OXFORD — On three separate occasions during Miami (Ohio)’s sweep of the Michigan hockey team this weekend, a worst-case scenario manifested itself: back-to-back penalties resulting in a 5-on-3.

Said Alsalah / Daily

And all three times, the offending team breathed a heavy sigh of relief.

The Wolverines killed 5-on-3 RedHawk power-plays in each game. Miami’s penalty-killers overcame their two-man disadvantage during Saturday night’s second period. Each 5-on-3 lasted more than one minute.

While the circumstances were equally dire for both teams, there was a huge disparity in execution.

Senior and sophomore goaltenders Billy Sauer and Brian Hogan were put under relentless pressure throughout both of Miami’s 5-on-3 chances. In Friday’s first period, Sauer stopped two point-blank shots while sprawled out on his hands and knees. After Michigan committed penalties 12 seconds apart, Sauer overcame his nerves and kept the game scoreless during a chaotic 1:48 sequence.

“At first, I was like, ‘Oh crap, this is going to suck,’ ” Sauer said Friday. “I just had to take it one shot at a time. (Miami) has one of the top power plays in the country.”

The scene repeated itself in Saturday’s first period with Hogan in net. The Highland native was peppered with shots while Redhawk players tried to screen him. But Hogan was solid, deflecting pucks and keeping Miami at bay.

Michigan’s extra-man attack, a unit that has shown marked improvement in the past three weeks, squandered its 5-on-3 opportunity in Saturday’s second period. The Wolverines appeared tentative throughout the 1:25 two-man advantage, cycling passes along the boards and blue-line, but not attacking RedHawk goalie Connor Knapp.

Miami also managed to get to loose pucks and clear them several times as crucial seconds ticked away. During its 5-on-3, Michigan’s power-play lines looked nothing like the group that had tallied eight goals in its previous seven games entering Saturday.

Costly penalties: The RedHawks’ two-man advantage Saturday resulted from a checking-from-behind penalty by sophomore center Matt Rust.

During a first-period battle for the puck along the boards, Rust nailed a Miami player, who went headfirst into the glass. Rust was given a five-minute major and a game misconduct. The Bloomfield Hills native, a key penalty killer and faceoff man, vehemently protested his ejection to the official as he left the ice.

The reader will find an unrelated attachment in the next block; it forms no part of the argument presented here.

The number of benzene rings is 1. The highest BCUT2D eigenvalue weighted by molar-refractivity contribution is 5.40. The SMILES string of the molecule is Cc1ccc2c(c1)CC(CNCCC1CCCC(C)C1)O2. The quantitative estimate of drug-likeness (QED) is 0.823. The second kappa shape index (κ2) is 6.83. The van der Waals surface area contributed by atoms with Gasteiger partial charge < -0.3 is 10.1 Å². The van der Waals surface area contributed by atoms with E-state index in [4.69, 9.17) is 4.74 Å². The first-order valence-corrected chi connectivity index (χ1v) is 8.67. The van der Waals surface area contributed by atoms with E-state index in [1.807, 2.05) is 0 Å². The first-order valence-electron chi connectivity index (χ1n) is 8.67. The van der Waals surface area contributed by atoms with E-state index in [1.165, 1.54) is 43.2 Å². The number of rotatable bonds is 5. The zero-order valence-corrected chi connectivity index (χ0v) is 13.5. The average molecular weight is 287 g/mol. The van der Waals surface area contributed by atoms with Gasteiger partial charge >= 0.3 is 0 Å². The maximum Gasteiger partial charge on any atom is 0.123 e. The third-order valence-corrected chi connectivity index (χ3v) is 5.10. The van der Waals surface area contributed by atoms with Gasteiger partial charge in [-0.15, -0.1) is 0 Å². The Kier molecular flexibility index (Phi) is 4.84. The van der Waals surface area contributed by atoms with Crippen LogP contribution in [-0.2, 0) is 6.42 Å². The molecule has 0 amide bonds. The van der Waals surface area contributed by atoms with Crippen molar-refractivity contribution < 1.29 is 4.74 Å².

With 3:29 remaining in the third period Saturday and Michigan down by a goal, freshman defenseman Greg Pateryn met a RedHawk in the slot trying to handle a pass and threw an elbow in his face. Forced to play in their own zone and without a skater late in the contest, Michigan’s offense couldn’t get into a rhythm.

Let’s not get carried away: Sweeping the No. 9 team in the nation, and outplaying them both nights, had to do wonders for Miami’s confidence. Some even think the pair of victories, spurred by key goals and saves from underclassmen, could spring the RedHawks to historic heights.

A reporter asked Miami coach Enrico Blasi Saturday if the RedHawks’ talented youth are pushing Miami “that much closer to being able to establish yourself as a true dynasty.”

Blasi, in his 10th season at the helm in Oxford, is already in the upper echelon of college hockey coaches. He received national coach of the year honors in 2006 after leading Miami to its second CCHA regular season title in program history. Blasi has led the RedHawks to four NCAA tournament berths.

But with Miami yet to make its first Frozen Four appearance, Blasi knows his program is a few national titles away from earning the D-word moniker.

“Those are questions that are not for us to answer.” Blasi said. “We have to live it every day. Those are questions that come down, hopefully, 100 years from now, when they start putting your name on a box.”

Strong between the pipes: Michigan coach Red Berenson has said that all you can ask of your goaltender is to give the rest of the team a chance.

Sauer and Hogan lived up to their end of the bargain in Oxford, surrendering just two goals apiece and stopping 57 of 61 shots against what was the CCHA’s top offense entering the weekend.

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